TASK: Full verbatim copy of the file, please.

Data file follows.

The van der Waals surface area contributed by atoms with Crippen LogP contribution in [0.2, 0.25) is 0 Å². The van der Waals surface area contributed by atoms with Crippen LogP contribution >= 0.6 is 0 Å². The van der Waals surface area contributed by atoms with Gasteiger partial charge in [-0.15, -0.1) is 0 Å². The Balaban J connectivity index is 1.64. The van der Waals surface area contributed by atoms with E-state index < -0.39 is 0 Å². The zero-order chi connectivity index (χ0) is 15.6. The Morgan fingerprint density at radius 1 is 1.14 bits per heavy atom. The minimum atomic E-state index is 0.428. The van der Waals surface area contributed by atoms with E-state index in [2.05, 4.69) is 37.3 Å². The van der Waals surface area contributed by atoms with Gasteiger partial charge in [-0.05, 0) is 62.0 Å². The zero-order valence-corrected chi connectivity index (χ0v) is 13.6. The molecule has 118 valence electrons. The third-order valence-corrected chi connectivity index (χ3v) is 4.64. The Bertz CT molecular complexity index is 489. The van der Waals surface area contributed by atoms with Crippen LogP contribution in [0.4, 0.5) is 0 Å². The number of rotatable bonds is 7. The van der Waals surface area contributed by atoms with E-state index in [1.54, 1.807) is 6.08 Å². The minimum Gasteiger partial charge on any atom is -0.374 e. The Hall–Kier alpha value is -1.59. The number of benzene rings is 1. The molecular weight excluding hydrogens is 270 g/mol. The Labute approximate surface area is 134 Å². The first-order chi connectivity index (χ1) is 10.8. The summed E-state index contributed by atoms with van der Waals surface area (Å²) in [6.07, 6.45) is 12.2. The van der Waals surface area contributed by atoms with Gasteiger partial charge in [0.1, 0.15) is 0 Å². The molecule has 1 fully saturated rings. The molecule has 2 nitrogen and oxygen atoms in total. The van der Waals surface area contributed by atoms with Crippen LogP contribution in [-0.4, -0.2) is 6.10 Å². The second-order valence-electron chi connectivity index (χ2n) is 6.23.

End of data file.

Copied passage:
The van der Waals surface area contributed by atoms with Crippen LogP contribution in [0.2, 0.25) is 0 Å². The van der Waals surface area contributed by atoms with Crippen LogP contribution >= 0.6 is 0 Å². The van der Waals surface area contributed by atoms with Gasteiger partial charge in [-0.15, -0.1) is 0 Å². The Balaban J connectivity index is 1.64. The van der Waals surface area contributed by atoms with E-state index < -0.39 is 0 Å². The zero-order chi connectivity index (χ0) is 15.6. The Morgan fingerprint density at radius 1 is 1.14 bits per heavy atom. The minimum atomic E-state index is 0.428. The van der Waals surface area contributed by atoms with E-state index in [2.05, 4.69) is 37.3 Å². The van der Waals surface area contributed by atoms with Gasteiger partial charge in [-0.05, 0) is 62.0 Å². The zero-order valence-corrected chi connectivity index (χ0v) is 13.6. The molecule has 118 valence electrons. The third-order valence-corrected chi connectivity index (χ3v) is 4.64. The Bertz CT molecular complexity index is 489. The van der Waals surface area contributed by atoms with Crippen LogP contribution in [0.4, 0.5) is 0 Å². The number of rotatable bonds is 7. The van der Waals surface area contributed by atoms with E-state index in [1.54, 1.807) is 6.08 Å². The minimum Gasteiger partial charge on any atom is -0.374 e. The Hall–Kier alpha value is -1.59. The number of benzene rings is 1. The molecular weight excluding hydrogens is 270 g/mol. The Labute approximate surface area is 134 Å². The first-order chi connectivity index (χ1) is 10.8. The summed E-state index contributed by atoms with van der Waals surface area (Å²) in [6.07, 6.45) is 12.2. The van der Waals surface area contributed by atoms with Gasteiger partial charge in [0.1, 0.15) is 0 Å². The molecule has 1 fully saturated rings. The molecule has 2 nitrogen and oxygen atoms in total. The van der Waals surface area contributed by atoms with Crippen LogP contribution in [-0.4, -0.2) is 6.10 Å². The second-order valence-electron chi connectivity index (χ2n) is 6.23.